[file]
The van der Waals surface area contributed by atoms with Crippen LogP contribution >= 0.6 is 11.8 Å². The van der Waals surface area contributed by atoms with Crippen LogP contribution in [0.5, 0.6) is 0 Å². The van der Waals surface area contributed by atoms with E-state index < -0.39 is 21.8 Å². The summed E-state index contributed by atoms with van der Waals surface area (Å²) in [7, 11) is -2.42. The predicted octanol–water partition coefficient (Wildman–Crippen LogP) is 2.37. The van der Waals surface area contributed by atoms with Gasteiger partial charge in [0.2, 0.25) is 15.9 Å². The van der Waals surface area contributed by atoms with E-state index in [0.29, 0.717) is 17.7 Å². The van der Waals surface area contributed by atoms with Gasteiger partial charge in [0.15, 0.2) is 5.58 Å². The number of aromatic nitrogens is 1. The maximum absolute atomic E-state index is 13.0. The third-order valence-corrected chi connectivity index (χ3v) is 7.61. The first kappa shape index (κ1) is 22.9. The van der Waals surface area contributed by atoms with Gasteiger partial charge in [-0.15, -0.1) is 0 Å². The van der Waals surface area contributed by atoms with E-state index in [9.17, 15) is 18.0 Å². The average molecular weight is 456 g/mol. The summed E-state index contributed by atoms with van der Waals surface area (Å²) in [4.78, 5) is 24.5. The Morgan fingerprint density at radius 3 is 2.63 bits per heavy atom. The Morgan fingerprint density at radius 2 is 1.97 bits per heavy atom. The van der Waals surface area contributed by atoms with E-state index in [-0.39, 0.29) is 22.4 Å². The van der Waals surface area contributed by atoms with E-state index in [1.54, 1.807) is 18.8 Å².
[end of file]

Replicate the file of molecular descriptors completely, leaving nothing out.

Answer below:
The van der Waals surface area contributed by atoms with Crippen LogP contribution >= 0.6 is 11.8 Å². The van der Waals surface area contributed by atoms with Crippen LogP contribution in [0.5, 0.6) is 0 Å². The van der Waals surface area contributed by atoms with E-state index < -0.39 is 21.8 Å². The summed E-state index contributed by atoms with van der Waals surface area (Å²) in [7, 11) is -2.42. The predicted octanol–water partition coefficient (Wildman–Crippen LogP) is 2.37. The van der Waals surface area contributed by atoms with Gasteiger partial charge in [0.2, 0.25) is 15.9 Å². The van der Waals surface area contributed by atoms with E-state index in [0.29, 0.717) is 17.7 Å². The van der Waals surface area contributed by atoms with Gasteiger partial charge in [0.15, 0.2) is 5.58 Å². The number of aromatic nitrogens is 1. The maximum absolute atomic E-state index is 13.0. The third-order valence-corrected chi connectivity index (χ3v) is 7.61. The first kappa shape index (κ1) is 22.9. The van der Waals surface area contributed by atoms with Gasteiger partial charge in [-0.15, -0.1) is 0 Å². The van der Waals surface area contributed by atoms with E-state index in [9.17, 15) is 18.0 Å². The average molecular weight is 456 g/mol. The summed E-state index contributed by atoms with van der Waals surface area (Å²) in [4.78, 5) is 24.5. The Morgan fingerprint density at radius 3 is 2.63 bits per heavy atom. The Morgan fingerprint density at radius 2 is 1.97 bits per heavy atom. The van der Waals surface area contributed by atoms with E-state index in [-0.39, 0.29) is 22.4 Å². The van der Waals surface area contributed by atoms with E-state index in [1.54, 1.807) is 18.8 Å².